“Today marks the 100th anniversary of the Sykes-Picot agreement. This agreement led to the carving up of the region following the First World War, disregarding the opinion of the peoples of the region and of the geographical reality in the region. It was a great injustice on the peoples of the region, especially the Kurds.
The consequences of this agreement were first and foremost detrimental to the people of Kurdistan in the state of Iraq. An Iraqi state that was originally established to be based on partnership between Kurds and Arabs, in fact decided to marginalize the Kurds. Successive Iraqi regimes have since denied Kurds their rights and have committed great tragedies against the Kurdish people. The share of the Kurdish people in this partnership has been the murder and deportation of 12,000 young Faili Kurds, the murder of 8,000 Barzanis, the murder and disappearance of 182,000 Kurds in the Garmiyan area and elsewhere, the chemical bombardment of Halabja, the destruction of 4,500 Kurdish villages, the Arabization of Kurdish areas, and countless other injustices.
After the uprising of 1991, the people of Kurdistan opted to open a new chapter with the state of Iraq, and refrained from retaliation against their perpetrators. But this too was futile as the then Iraqi government continued its oppressive policies against the Kurdish people.
After the fall of the Ba’ath regime in 2003, the people of Kurdistan decided to return to Baghdad and to help build a new Iraq by the drafting of the new constitution that guaranteed the principles of genuine partnership, democracy, and federalism. Instead, Iraqi governments have since disregarded the constitution, reneged on their commitments, ignored partnership, and decided to cut the Kurdistan Region’s budget share.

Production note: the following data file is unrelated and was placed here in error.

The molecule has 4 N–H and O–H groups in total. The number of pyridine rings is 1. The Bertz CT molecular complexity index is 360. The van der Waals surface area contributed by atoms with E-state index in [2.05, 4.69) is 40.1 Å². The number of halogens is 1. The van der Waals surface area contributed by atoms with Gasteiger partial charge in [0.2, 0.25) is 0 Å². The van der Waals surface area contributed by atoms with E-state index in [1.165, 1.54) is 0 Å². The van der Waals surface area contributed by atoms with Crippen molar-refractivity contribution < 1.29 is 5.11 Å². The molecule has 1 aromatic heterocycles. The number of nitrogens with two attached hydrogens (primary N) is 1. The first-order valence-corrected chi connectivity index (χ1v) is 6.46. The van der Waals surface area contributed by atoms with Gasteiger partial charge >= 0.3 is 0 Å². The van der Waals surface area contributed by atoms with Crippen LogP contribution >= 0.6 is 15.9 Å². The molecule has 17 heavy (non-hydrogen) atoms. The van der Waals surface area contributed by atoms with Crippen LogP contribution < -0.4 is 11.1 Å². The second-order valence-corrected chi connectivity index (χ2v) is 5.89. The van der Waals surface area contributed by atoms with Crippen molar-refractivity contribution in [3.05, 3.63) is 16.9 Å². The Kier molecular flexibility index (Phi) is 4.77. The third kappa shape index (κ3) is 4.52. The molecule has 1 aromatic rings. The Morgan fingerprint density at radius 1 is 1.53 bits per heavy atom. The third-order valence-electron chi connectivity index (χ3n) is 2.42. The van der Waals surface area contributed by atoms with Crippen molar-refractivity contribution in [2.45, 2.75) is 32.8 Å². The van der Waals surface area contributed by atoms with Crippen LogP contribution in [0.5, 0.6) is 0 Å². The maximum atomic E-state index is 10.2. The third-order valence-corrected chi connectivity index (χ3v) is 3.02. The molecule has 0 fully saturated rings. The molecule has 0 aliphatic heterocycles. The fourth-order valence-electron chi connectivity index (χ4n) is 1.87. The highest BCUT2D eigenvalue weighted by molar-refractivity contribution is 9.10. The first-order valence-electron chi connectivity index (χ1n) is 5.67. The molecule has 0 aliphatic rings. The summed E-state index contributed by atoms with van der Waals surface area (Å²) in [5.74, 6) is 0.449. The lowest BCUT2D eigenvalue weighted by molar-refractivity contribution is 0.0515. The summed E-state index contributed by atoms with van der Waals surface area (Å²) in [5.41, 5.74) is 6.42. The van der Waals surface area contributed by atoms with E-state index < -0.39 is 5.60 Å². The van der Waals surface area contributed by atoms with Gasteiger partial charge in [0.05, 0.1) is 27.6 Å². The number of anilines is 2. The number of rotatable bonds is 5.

War, tragedy, instability and extremism have been the results of the Sykes-Picot agreement, which forcibly folded the people of the region in artificial states, especially in Iraq. The peoples of Iraq, Kurdistan, and the region have not enjoyed peace and stability ever since the creation of these artificial boundaries.
For all intents and purposes, today’s Iraq is a divided country along sectarian lines. In Iraq, in Syria, and many other countries, Daesh has rendered borders meaningless, and new borders have been created. The people of Kurdistan are not responsible for this in Iraq. The responsibility lies with those who carved up the region one hundred years ago, and with the flawed policies of the rulers of the region who have wanted to maintain stability by the use of force, violence, and oppression. In this, they have failed.
In the last one hundred years, the people of Kurdistan have tried their best to protect the territorial integrity of a genuine state of Iraq, but to no avail. I would be thankful to anyone to come forward and tell us what more the Kurdish people could have done to protect the unity of Iraq. To prevent war, instability, and more tragedy, the Sykes-Picot agreement must be revised. The people of Iraq cannot any longer tolerate war, disagreement and extremism. We cannot continue with more tragedy and insist on a one-hundred-year-old arrangement that has demonstrably failed. The international community and regional countries must understand that in order to end the tragedies of Iraq, we must take into account the makeup of the country, and leave it to the peoples of Iraq to determine their political future. On the future of the Kurds in other parts, they must each seek their solutions through peace and dialogue, and based on their special circumstances.
We must acknowledge the new realities; citizenship has not been developed; borders and sovereignty have become meaningless, the Sykes-Picot agreement is over. The international community must shoulder this historical responsibility and instead of insisting on the continuation of the suffering of the people of Iraq, they must seek a real solution for Iraq and the region. Otherwise, we are destined for continued war, extremism, and tragedy, and international peace and security will be under threat.
In this difficult time, there is a historic opportunity for all of us to prevent tragedy, suffering, and the repetition of previous mistakes.
On this hundredth anniversary of Sykes-Picot agreement, I call for a serious dialogue between Erbil and Baghdad to reach a new solution. If partnership cannot be achieved, let us be brothers and good neighbors.
If political parties in the Kurdistan Region, for whatever reasons, decide not to shoulder this historic responsibility to act, the people will make their decision, and the people’s decision will be stronger and more legitimate. I am confident that the people of Kurdistan will make the right decision.”